At inference time we decode with beam size 4 using SGNMT Stahlberg et al. (2017). For BI we use 2-gram KENLM models Heafield (2011) trained on the source training data for each domain. For validation results we report cased BLEU scores with SacreBLEU Post (2018)777SacreBLEU signature: BLEU+case.mixed
+numrefs.1+smooth.exp+tok.13a+version.1.3.2
; test results use case-insensitive BLEU.

[width=]transfer-learning.png

Figure 2: Transfer learning for es2en domains. Left: standard transfer learning improves performance from a smaller (health) to a larger (all-biomed) domain. Right: returning to the original domain after transfer learning provides further gains on health.
Transfer learning schedule es2en en2es
Khresmoi Health Bio Khresmoi Health Bio
Health 45.1 35.7 34.0 41.2 34.7 36.1
All-biomed 49.8 35.4 35.7 43.4 33.9 37.5
All-biomed Health 48.9 36.4 35.9 43.0 35.2 38.0
All-biomed Bio 48.0 34.6 37.2 43.2 34.1 40.5
Health All-biomed 52.1 36.7 37.0 44.2 35.0 39.0
Health All-biomed Health 51.1 37.0 37.2 44.0 36.3 39.5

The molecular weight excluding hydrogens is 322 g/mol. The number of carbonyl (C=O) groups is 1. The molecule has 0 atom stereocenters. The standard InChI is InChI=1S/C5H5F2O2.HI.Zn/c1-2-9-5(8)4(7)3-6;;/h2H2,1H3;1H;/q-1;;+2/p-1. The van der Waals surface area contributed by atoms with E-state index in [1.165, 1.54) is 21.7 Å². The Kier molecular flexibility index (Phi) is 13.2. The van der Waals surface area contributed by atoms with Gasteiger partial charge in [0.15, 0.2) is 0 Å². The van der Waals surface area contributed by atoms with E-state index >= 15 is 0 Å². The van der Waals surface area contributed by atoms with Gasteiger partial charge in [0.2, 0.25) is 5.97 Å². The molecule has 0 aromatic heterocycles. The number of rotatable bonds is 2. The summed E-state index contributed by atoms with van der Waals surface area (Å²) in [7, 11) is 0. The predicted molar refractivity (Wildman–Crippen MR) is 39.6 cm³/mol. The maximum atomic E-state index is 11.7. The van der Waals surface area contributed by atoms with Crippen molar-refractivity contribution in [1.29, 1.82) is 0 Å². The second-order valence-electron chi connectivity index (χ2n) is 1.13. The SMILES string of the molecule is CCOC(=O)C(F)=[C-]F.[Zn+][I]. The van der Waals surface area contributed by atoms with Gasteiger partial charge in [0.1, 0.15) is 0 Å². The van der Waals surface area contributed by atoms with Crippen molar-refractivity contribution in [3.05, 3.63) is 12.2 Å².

Health All-biomed Bio 50.6 36.0 38.0 45.2 35.3 41.3
Table 2: Validation BLEU for English-Spanish models with transfer learning. We use the final three models in our submission.
es2en en2es
Khresmoi Health Bio Test Khresmoi Health Bio Test
Health All-biomed 52.1 36.7 37.0 42.4 44.2 35.0 39.0 44.9
Health All-biomed Health 51.1 37.0 37.2 - 44.0 36.3 39.5 -
Health All-biomed Bio 50.6 36.0 38.0 - 45.2 35.3 41.3 -
Uniform ensemble 52.2 36.9 37.9 43.0 45.1 35.6 40.2 45.4
BI ensemble (=0.5) 52.1 37.0 38.1 42.9 44.5 35.7 41.2 45.6
Table 3: Validation and test BLEU for models used in English-Spanish language pair submissions.
de2en en2de
Khresmoi Cochrane Test Khresmoi Cochrane Test
News 43.8 46.8 - 30.4 40.7 -
News All-biomed 44.5 47.6 27.4 31.1 39.5 26.5
Uniform ensemble 45.3 48.4 28.6 32.6 42.9 27.2
BI ensemble (=0.5) 45.4 48.8 28.5 32.4 43.1 26.4
Table 4: Validation and test BLEU for models used in English-German language pair submissions.
es2en en2es de2en en2de
Uniform 43.2 45.3 28.3 25.9
BI (=0.5) 43.0 45.5 28.2 25.2